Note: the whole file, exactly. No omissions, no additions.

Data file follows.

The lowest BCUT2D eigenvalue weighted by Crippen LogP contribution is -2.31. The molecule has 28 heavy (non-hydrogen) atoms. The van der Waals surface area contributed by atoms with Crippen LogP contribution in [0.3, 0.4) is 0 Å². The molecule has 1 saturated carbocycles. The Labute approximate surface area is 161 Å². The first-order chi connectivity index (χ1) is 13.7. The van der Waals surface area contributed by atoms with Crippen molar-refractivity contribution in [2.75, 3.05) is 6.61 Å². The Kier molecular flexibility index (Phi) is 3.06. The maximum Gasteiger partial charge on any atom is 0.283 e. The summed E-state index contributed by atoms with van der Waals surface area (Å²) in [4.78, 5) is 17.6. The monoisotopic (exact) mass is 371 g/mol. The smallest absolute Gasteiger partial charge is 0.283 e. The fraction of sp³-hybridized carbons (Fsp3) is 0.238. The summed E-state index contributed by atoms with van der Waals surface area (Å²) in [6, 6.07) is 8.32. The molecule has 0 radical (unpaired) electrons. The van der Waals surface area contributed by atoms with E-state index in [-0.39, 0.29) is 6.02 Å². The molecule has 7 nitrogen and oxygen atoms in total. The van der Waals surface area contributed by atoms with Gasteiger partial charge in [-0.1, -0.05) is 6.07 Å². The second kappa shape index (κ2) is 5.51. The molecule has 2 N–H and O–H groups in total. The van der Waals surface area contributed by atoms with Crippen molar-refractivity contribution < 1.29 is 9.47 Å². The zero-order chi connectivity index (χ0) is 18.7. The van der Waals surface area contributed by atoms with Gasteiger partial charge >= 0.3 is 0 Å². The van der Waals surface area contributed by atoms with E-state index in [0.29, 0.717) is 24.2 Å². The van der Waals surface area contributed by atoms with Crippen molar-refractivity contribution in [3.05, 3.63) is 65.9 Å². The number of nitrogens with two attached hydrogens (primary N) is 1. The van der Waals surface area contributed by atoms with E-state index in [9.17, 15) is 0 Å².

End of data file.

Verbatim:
The lowest BCUT2D eigenvalue weighted by Crippen LogP contribution is -2.31. The molecule has 28 heavy (non-hydrogen) atoms. The van der Waals surface area contributed by atoms with Crippen LogP contribution in [0.3, 0.4) is 0 Å². The molecule has 1 saturated carbocycles. The Labute approximate surface area is 161 Å². The first-order chi connectivity index (χ1) is 13.7. The van der Waals surface area contributed by atoms with Crippen molar-refractivity contribution in [2.75, 3.05) is 6.61 Å². The Kier molecular flexibility index (Phi) is 3.06. The maximum Gasteiger partial charge on any atom is 0.283 e. The summed E-state index contributed by atoms with van der Waals surface area (Å²) in [4.78, 5) is 17.6. The monoisotopic (exact) mass is 371 g/mol. The smallest absolute Gasteiger partial charge is 0.283 e. The fraction of sp³-hybridized carbons (Fsp3) is 0.238. The summed E-state index contributed by atoms with van der Waals surface area (Å²) in [6, 6.07) is 8.32. The molecule has 0 radical (unpaired) electrons. The van der Waals surface area contributed by atoms with E-state index in [-0.39, 0.29) is 6.02 Å². The molecule has 7 nitrogen and oxygen atoms in total. The van der Waals surface area contributed by atoms with Gasteiger partial charge in [-0.1, -0.05) is 6.07 Å². The second kappa shape index (κ2) is 5.51. The molecule has 2 N–H and O–H groups in total. The van der Waals surface area contributed by atoms with Crippen molar-refractivity contribution < 1.29 is 9.47 Å². The zero-order chi connectivity index (χ0) is 18.7. The van der Waals surface area contributed by atoms with Gasteiger partial charge >= 0.3 is 0 Å². The van der Waals surface area contributed by atoms with E-state index in [0.29, 0.717) is 24.2 Å². The van der Waals surface area contributed by atoms with Crippen molar-refractivity contribution in [3.05, 3.63) is 65.9 Å². The number of nitrogens with two attached hydrogens (primary N) is 1. The van der Waals surface area contributed by atoms with E-state index in [9.17, 15) is 0 Å².